The participants agreed that adequate time, trusting relationships, and sufficient funds are the pillars of successful elections. Compromising any one of these could have serious financial, social or political costs.
The forthcoming BRIDGE module
The workshop was a successful first step in the development of the financing and budgeting of elections module for BRIDGE as well as other knowledge resources. Participants returned to their respective homes proud of their contribution to the world’s most comprehensive electoral curriculum, and having formed a new community of practice on the topic.
“The workshop was an empowering, rewarding and enriching experience”, said Pope, “and I look forward to the completed module and other products that will come from this”.
BRIDGE is a modular professional development programme, promoting principles of democracy and good electoral practice. Since 2001, BRIDGE workshops have been conducted 2,167 times in more than 100 countries, with 15,000 participants. The forthcoming module aims to respond to a growing need for resources on the topic from International IDEA’s Member States and regional programmes, and to a commitment made to our BRIDGE partner organizations in New York in June 2017, explained Erik Asplund, Programme Officer at International IDEA.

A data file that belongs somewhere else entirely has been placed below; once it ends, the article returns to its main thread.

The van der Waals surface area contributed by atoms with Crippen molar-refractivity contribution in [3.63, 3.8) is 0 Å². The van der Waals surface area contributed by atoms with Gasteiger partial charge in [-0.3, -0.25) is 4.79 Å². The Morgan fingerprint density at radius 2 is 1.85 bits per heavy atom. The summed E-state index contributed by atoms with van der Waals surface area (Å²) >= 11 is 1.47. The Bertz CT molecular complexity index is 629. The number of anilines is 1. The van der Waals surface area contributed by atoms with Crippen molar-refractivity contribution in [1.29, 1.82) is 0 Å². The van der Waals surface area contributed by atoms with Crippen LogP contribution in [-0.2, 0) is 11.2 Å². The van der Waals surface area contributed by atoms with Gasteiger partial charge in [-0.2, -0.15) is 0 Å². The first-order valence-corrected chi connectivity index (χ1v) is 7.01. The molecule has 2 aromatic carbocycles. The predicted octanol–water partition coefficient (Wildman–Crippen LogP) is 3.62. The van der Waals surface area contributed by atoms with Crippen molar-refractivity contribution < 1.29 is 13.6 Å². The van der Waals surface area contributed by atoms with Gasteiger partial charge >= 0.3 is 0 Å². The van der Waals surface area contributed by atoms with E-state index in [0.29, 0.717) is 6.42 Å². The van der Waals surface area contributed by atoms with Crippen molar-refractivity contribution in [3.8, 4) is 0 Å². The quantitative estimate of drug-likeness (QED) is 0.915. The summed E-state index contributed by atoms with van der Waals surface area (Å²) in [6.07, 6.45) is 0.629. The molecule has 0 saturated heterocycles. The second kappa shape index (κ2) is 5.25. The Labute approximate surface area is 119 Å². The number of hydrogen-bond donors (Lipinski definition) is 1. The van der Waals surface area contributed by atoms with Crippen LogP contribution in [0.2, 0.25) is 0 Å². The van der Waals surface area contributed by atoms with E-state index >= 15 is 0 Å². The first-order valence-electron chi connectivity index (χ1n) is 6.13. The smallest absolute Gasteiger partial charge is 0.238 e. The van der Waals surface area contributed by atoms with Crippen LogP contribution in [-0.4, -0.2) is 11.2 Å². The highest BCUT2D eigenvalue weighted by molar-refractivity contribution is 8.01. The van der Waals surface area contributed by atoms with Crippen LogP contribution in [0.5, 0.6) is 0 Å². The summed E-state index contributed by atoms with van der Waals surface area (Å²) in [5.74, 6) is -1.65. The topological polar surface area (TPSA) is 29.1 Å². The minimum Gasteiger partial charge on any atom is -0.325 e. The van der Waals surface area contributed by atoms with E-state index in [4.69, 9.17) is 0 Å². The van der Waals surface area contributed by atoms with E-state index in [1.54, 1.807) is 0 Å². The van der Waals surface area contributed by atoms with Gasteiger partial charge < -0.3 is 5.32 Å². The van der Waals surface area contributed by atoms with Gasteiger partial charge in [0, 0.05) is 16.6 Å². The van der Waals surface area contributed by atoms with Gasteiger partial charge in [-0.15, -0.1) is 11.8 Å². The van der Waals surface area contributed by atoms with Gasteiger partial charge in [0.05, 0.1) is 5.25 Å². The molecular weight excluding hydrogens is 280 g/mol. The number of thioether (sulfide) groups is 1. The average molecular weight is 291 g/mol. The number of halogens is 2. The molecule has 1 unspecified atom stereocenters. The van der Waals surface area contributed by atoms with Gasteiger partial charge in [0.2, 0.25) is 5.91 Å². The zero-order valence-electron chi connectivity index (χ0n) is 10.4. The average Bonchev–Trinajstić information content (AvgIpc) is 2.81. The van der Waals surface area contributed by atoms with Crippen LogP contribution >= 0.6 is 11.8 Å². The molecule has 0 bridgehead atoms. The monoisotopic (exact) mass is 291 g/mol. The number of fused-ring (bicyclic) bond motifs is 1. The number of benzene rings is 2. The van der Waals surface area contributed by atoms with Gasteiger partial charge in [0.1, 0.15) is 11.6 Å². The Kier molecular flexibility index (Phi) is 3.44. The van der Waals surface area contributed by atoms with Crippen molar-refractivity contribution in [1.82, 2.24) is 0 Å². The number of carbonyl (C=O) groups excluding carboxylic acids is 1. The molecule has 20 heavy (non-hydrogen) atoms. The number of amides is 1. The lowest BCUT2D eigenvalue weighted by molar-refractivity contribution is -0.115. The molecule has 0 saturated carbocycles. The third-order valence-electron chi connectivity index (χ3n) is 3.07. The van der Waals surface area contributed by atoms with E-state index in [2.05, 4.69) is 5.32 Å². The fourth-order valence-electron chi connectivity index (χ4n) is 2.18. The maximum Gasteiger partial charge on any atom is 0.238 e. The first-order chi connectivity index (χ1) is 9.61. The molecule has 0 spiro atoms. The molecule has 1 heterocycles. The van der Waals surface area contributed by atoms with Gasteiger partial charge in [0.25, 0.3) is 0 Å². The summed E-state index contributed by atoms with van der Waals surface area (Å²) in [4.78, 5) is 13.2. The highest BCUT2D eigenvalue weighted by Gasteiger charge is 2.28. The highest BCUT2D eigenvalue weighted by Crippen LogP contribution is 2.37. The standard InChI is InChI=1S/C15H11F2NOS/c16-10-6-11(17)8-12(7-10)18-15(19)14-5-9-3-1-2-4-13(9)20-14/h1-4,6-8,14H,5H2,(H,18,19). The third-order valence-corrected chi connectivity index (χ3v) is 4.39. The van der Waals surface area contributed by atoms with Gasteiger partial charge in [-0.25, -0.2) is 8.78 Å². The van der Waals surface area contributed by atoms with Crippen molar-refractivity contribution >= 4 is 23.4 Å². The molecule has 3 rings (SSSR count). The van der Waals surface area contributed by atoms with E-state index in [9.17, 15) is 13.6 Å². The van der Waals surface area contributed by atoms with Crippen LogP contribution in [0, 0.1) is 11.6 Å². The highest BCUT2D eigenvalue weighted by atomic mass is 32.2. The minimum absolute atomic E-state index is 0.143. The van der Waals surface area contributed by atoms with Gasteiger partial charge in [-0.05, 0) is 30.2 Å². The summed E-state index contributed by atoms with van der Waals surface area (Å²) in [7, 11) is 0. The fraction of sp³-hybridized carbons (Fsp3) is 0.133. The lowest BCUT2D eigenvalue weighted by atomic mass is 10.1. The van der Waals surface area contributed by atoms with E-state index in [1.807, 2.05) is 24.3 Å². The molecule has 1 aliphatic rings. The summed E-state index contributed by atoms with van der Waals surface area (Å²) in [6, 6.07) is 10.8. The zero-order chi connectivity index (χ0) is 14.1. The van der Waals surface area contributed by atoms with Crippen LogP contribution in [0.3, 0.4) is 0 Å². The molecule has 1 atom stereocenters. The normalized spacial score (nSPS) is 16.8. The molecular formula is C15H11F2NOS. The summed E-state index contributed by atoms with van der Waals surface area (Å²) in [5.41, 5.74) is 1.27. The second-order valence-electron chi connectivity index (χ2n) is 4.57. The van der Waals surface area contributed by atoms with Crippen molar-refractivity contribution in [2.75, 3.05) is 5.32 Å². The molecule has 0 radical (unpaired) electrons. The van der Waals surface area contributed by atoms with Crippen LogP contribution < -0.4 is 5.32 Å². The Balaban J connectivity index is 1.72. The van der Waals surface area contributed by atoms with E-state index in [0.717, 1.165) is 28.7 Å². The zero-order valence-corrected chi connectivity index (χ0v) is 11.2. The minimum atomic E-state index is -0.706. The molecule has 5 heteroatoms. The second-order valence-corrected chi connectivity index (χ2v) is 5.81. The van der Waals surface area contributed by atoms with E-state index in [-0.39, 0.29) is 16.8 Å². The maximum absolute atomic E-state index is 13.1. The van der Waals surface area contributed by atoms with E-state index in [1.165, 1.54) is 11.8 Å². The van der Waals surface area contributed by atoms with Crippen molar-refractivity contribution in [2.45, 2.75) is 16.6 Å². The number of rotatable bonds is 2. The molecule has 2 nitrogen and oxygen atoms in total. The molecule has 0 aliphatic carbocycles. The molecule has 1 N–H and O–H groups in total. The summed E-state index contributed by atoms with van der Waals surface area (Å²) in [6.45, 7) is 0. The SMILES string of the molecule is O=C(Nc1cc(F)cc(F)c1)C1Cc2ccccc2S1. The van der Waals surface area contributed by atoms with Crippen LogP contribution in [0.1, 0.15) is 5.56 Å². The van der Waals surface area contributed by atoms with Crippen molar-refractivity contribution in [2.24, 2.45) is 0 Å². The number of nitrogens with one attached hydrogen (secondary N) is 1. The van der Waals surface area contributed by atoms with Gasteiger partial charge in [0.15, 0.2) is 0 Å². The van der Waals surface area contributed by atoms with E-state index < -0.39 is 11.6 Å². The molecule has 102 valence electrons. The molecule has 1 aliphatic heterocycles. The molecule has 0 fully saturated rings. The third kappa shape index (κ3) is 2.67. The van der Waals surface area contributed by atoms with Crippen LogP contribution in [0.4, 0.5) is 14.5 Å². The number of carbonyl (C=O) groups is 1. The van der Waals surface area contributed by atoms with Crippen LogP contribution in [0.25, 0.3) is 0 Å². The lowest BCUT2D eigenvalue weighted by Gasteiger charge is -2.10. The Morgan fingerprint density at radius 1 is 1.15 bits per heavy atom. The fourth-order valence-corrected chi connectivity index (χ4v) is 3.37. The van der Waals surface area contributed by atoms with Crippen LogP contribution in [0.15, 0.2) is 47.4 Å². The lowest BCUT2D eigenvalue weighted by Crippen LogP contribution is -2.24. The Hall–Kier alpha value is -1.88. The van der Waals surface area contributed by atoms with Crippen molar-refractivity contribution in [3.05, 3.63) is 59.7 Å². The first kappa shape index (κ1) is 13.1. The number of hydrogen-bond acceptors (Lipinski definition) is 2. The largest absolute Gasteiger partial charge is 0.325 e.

During the workshop, participants drafted the module’s Key Understandings—a list of what BRIDGE facilitators would want participants to know before completing the module.
- Appropriate investment in election processes helps provide a stable and inclusive democracy.
- There are numerous elements in the budgeting and finance process that all need to be clearly defined.
- Financing and budgeting of electoral processes should be based on accepted and agreed standards and principles.
- There are numerous stakeholders in the financing and budgeting of elections who should have a clear and shared understanding of their distinct roles and responsibilities across the electoral cycle.
- Building a strong and trusted relationship with internal and external stakeholders based on clear and effective communication is key to receiving appropriate funding in a timely manner.
- A clear plan which includes risk analysis, contingency planning, a timeline and monitoring strategies is necessary before the financing and budgeting process can take place.
- All budgets should support a specific plan and should have the appropriate budget lines to facilitate that plan.
- There are competing demands and priorities for investment in the electoral process and these will affect the financing of each individual plan.
- There are multiple potential sources of financing of elections.
- The timely release of funds is crucial to the success of electoral processes.
- Systematic and user-friendly documentation of financing and budgeting of elections, including decision-making processes, will lead to the consolidation of knowledge and lessons learned and to greater trust in the electoral process.
- The financing and budgeting of electoral processes should be regularly monitored and evaluated.